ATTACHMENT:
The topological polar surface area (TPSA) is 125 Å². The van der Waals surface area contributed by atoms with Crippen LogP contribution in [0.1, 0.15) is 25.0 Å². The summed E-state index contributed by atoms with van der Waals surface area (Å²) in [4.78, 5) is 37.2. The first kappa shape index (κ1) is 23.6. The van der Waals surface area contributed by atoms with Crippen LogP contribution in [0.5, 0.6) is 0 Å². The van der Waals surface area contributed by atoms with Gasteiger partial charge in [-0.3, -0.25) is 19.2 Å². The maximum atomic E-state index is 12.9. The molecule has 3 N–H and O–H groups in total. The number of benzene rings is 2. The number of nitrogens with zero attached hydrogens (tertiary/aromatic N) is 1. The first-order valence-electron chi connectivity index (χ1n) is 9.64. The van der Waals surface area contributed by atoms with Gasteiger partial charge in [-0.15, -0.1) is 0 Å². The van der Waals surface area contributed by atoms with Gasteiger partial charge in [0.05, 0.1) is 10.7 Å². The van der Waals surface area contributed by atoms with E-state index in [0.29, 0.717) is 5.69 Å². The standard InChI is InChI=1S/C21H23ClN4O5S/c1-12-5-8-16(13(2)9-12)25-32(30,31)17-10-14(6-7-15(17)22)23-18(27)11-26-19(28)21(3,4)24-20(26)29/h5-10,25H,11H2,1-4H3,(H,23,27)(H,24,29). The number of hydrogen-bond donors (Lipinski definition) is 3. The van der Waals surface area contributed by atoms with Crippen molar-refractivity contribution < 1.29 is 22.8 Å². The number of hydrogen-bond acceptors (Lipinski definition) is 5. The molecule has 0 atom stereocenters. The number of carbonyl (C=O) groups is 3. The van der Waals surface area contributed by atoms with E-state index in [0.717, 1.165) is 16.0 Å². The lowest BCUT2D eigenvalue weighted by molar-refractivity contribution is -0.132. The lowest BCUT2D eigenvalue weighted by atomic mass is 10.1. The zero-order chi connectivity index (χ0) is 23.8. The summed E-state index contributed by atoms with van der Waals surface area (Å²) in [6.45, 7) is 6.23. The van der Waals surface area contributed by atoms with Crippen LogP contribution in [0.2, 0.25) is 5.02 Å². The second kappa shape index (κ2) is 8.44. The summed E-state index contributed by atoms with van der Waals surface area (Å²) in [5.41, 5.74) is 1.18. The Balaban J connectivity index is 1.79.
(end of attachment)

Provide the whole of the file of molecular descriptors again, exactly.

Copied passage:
The topological polar surface area (TPSA) is 125 Å². The van der Waals surface area contributed by atoms with Crippen LogP contribution in [0.1, 0.15) is 25.0 Å². The summed E-state index contributed by atoms with van der Waals surface area (Å²) in [4.78, 5) is 37.2. The first kappa shape index (κ1) is 23.6. The van der Waals surface area contributed by atoms with Crippen LogP contribution in [0.5, 0.6) is 0 Å². The van der Waals surface area contributed by atoms with Gasteiger partial charge in [-0.3, -0.25) is 19.2 Å². The maximum atomic E-state index is 12.9. The molecule has 3 N–H and O–H groups in total. The number of benzene rings is 2. The number of nitrogens with zero attached hydrogens (tertiary/aromatic N) is 1. The first-order valence-electron chi connectivity index (χ1n) is 9.64. The van der Waals surface area contributed by atoms with Gasteiger partial charge in [-0.15, -0.1) is 0 Å². The van der Waals surface area contributed by atoms with Gasteiger partial charge in [0.05, 0.1) is 10.7 Å². The van der Waals surface area contributed by atoms with E-state index in [0.29, 0.717) is 5.69 Å². The standard InChI is InChI=1S/C21H23ClN4O5S/c1-12-5-8-16(13(2)9-12)25-32(30,31)17-10-14(6-7-15(17)22)23-18(27)11-26-19(28)21(3,4)24-20(26)29/h5-10,25H,11H2,1-4H3,(H,23,27)(H,24,29). The number of hydrogen-bond donors (Lipinski definition) is 3. The van der Waals surface area contributed by atoms with Crippen molar-refractivity contribution < 1.29 is 22.8 Å². The number of hydrogen-bond acceptors (Lipinski definition) is 5. The molecule has 0 atom stereocenters. The number of carbonyl (C=O) groups is 3. The van der Waals surface area contributed by atoms with E-state index in [0.717, 1.165) is 16.0 Å². The lowest BCUT2D eigenvalue weighted by molar-refractivity contribution is -0.132. The lowest BCUT2D eigenvalue weighted by atomic mass is 10.1. The zero-order chi connectivity index (χ0) is 23.8. The summed E-state index contributed by atoms with van der Waals surface area (Å²) in [6.45, 7) is 6.23. The van der Waals surface area contributed by atoms with Crippen LogP contribution in [0.2, 0.25) is 5.02 Å². The second kappa shape index (κ2) is 8.44. The summed E-state index contributed by atoms with van der Waals surface area (Å²) in [5.41, 5.74) is 1.18. The Balaban J connectivity index is 1.79.